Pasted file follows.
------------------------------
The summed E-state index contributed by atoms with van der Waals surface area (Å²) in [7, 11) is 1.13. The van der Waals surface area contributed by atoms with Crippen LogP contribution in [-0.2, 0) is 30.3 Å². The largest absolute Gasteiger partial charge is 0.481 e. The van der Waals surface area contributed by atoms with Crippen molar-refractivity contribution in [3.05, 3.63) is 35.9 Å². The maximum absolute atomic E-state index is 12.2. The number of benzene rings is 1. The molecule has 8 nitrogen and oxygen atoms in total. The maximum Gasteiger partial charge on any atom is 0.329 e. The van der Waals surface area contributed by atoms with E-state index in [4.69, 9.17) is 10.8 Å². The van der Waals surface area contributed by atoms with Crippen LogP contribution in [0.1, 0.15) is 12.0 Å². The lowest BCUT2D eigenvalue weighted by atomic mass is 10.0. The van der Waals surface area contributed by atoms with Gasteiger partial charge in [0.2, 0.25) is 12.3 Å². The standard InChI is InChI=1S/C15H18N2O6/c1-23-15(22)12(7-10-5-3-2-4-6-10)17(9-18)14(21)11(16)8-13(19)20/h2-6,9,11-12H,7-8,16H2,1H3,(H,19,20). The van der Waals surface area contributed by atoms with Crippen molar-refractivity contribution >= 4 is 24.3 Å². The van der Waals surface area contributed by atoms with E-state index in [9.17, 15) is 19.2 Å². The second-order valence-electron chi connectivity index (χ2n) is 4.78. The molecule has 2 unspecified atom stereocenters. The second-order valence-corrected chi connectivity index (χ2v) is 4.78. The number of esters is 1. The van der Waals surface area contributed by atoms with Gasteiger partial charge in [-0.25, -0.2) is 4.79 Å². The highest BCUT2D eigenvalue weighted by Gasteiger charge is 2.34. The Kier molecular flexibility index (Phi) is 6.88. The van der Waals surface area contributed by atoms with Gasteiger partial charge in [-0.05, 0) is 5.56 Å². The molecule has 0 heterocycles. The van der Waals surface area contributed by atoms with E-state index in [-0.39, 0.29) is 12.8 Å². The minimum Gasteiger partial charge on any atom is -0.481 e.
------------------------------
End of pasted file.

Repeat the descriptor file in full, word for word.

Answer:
The summed E-state index contributed by atoms with van der Waals surface area (Å²) in [7, 11) is 1.13. The van der Waals surface area contributed by atoms with Crippen LogP contribution in [-0.2, 0) is 30.3 Å². The largest absolute Gasteiger partial charge is 0.481 e. The van der Waals surface area contributed by atoms with Crippen molar-refractivity contribution in [3.05, 3.63) is 35.9 Å². The maximum absolute atomic E-state index is 12.2. The number of benzene rings is 1. The molecule has 8 nitrogen and oxygen atoms in total. The maximum Gasteiger partial charge on any atom is 0.329 e. The van der Waals surface area contributed by atoms with E-state index in [4.69, 9.17) is 10.8 Å². The van der Waals surface area contributed by atoms with Crippen LogP contribution in [0.1, 0.15) is 12.0 Å². The lowest BCUT2D eigenvalue weighted by atomic mass is 10.0. The van der Waals surface area contributed by atoms with Gasteiger partial charge in [0.2, 0.25) is 12.3 Å². The standard InChI is InChI=1S/C15H18N2O6/c1-23-15(22)12(7-10-5-3-2-4-6-10)17(9-18)14(21)11(16)8-13(19)20/h2-6,9,11-12H,7-8,16H2,1H3,(H,19,20). The van der Waals surface area contributed by atoms with Crippen molar-refractivity contribution >= 4 is 24.3 Å². The van der Waals surface area contributed by atoms with E-state index in [9.17, 15) is 19.2 Å². The second-order valence-electron chi connectivity index (χ2n) is 4.78. The molecule has 2 unspecified atom stereocenters. The second-order valence-corrected chi connectivity index (χ2v) is 4.78. The number of esters is 1. The van der Waals surface area contributed by atoms with Gasteiger partial charge in [-0.25, -0.2) is 4.79 Å². The highest BCUT2D eigenvalue weighted by Gasteiger charge is 2.34. The Kier molecular flexibility index (Phi) is 6.88. The van der Waals surface area contributed by atoms with Gasteiger partial charge in [-0.05, 0) is 5.56 Å². The molecule has 0 heterocycles. The van der Waals surface area contributed by atoms with E-state index in [-0.39, 0.29) is 12.8 Å². The minimum Gasteiger partial charge on any atom is -0.481 e.